Sensing that the situation was escalating and that defendant was creating a disturbance, House radioed for backup. She then exited her vehicle and warned defendant that he needed to stop yelling and swearing or he would be arrested for disorderly conduct. Defendant again loudly used profanity and declared that "if you put your hands on me, bitch, you will be taking me to jail." At around this time, Sergeant Thomson arrived in response to House’s radio call. House gave defendant a third warning to settle down. He refused to comply, instead continuing to hurl obscenities at his wife and House, causing House to conclude that defendant was not going to quiet down. House then advised defendant that he was under arrest for disorderly conduct. When House directed defendant to get into the back seat of the police vehicle, he refused and a struggle ensued, during which defendant punched Thomson in the face and injured House’s arm. The officers eventually arrested defendant after Thomson used a taser to subdue him.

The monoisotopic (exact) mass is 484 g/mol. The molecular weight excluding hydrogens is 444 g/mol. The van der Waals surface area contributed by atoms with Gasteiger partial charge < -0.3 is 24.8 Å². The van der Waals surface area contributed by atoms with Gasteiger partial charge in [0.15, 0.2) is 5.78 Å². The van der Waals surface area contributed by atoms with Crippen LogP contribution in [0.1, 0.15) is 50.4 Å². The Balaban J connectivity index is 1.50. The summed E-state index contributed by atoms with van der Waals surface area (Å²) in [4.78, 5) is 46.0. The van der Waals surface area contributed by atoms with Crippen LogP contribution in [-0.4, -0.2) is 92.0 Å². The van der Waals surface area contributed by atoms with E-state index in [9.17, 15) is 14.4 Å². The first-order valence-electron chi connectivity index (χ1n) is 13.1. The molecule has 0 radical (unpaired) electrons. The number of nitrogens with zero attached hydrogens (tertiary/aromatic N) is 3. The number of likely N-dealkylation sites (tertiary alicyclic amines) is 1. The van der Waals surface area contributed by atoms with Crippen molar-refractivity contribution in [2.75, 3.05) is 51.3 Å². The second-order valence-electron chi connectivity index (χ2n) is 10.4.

Legal Analysis :

Defendant argues that the evidence was legally insufficient to sustain the disorderly conduct convictions. He maintains that his behavior did not have the requisite potential or actual ramifications related to a public disturbance because there was no proof that the altercation with his wife and the police officers attracted attention from or annoyed any bystanders.

A person is guilty of disorderly conduct when

"with intent to cause public inconvenience, annoyance or alarm, or recklessly creating a risk thereof:

"1. He engages in fighting or in violent, tumultuous or threatening behavior; or

"3. In a public place, he uses abusive or obscene language, or makes an obscene gesture" (Penal Law § 240.20 [1], [3]).

It is well established that "the disruptive behavior proscribed by our disorderly conduct statute be of public rather than individual dimension" (People v Munafo, 50 NY2d 326, 331 [1980]). As we have explained: